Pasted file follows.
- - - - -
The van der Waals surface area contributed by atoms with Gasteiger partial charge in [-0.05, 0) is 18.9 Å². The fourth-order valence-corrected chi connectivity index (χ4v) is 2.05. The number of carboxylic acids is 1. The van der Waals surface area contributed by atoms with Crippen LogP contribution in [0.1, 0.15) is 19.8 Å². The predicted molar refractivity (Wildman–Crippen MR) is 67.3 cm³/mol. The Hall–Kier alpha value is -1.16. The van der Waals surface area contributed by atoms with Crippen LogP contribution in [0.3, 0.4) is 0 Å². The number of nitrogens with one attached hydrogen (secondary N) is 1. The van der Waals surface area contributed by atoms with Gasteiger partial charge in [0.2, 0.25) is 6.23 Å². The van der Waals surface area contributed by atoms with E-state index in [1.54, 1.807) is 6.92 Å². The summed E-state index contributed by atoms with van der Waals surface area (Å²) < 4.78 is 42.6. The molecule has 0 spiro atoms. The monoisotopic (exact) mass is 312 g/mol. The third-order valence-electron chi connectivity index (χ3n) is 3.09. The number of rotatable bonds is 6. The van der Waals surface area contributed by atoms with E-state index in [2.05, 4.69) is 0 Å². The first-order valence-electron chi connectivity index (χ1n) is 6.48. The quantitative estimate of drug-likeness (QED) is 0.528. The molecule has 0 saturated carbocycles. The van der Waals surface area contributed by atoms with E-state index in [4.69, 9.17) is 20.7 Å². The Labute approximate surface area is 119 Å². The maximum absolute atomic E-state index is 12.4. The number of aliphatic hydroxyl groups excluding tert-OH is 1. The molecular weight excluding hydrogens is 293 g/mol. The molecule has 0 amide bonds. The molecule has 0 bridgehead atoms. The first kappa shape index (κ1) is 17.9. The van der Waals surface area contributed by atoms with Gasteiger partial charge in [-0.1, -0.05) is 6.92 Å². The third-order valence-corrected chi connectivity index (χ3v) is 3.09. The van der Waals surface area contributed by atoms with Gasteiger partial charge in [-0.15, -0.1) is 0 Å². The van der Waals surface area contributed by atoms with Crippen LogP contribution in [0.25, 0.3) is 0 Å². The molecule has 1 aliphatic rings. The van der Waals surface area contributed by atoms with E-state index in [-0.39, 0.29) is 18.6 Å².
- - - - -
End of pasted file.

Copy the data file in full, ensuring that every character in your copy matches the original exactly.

The van der Waals surface area contributed by atoms with Gasteiger partial charge in [-0.05, 0) is 18.9 Å². The fourth-order valence-corrected chi connectivity index (χ4v) is 2.05. The number of carboxylic acids is 1. The van der Waals surface area contributed by atoms with Crippen LogP contribution in [0.1, 0.15) is 19.8 Å². The predicted molar refractivity (Wildman–Crippen MR) is 67.3 cm³/mol. The Hall–Kier alpha value is -1.16. The van der Waals surface area contributed by atoms with Crippen LogP contribution in [0.3, 0.4) is 0 Å². The number of nitrogens with one attached hydrogen (secondary N) is 1. The van der Waals surface area contributed by atoms with Gasteiger partial charge in [0.2, 0.25) is 6.23 Å². The van der Waals surface area contributed by atoms with E-state index in [1.54, 1.807) is 6.92 Å². The summed E-state index contributed by atoms with van der Waals surface area (Å²) < 4.78 is 42.6. The molecule has 0 spiro atoms. The monoisotopic (exact) mass is 312 g/mol. The third-order valence-electron chi connectivity index (χ3n) is 3.09. The number of rotatable bonds is 6. The van der Waals surface area contributed by atoms with E-state index in [2.05, 4.69) is 0 Å². The first-order valence-electron chi connectivity index (χ1n) is 6.48. The quantitative estimate of drug-likeness (QED) is 0.528. The molecule has 0 saturated carbocycles. The van der Waals surface area contributed by atoms with E-state index in [4.69, 9.17) is 20.7 Å². The Labute approximate surface area is 119 Å². The maximum absolute atomic E-state index is 12.4. The number of aliphatic hydroxyl groups excluding tert-OH is 1. The molecular weight excluding hydrogens is 293 g/mol. The molecule has 0 amide bonds. The molecule has 0 bridgehead atoms. The first kappa shape index (κ1) is 17.9. The van der Waals surface area contributed by atoms with Gasteiger partial charge in [-0.1, -0.05) is 6.92 Å². The third-order valence-corrected chi connectivity index (χ3v) is 3.09. The van der Waals surface area contributed by atoms with Gasteiger partial charge in [-0.15, -0.1) is 0 Å². The van der Waals surface area contributed by atoms with Crippen LogP contribution in [0.25, 0.3) is 0 Å². The molecule has 1 aliphatic rings. The van der Waals surface area contributed by atoms with E-state index in [-0.39, 0.29) is 18.6 Å².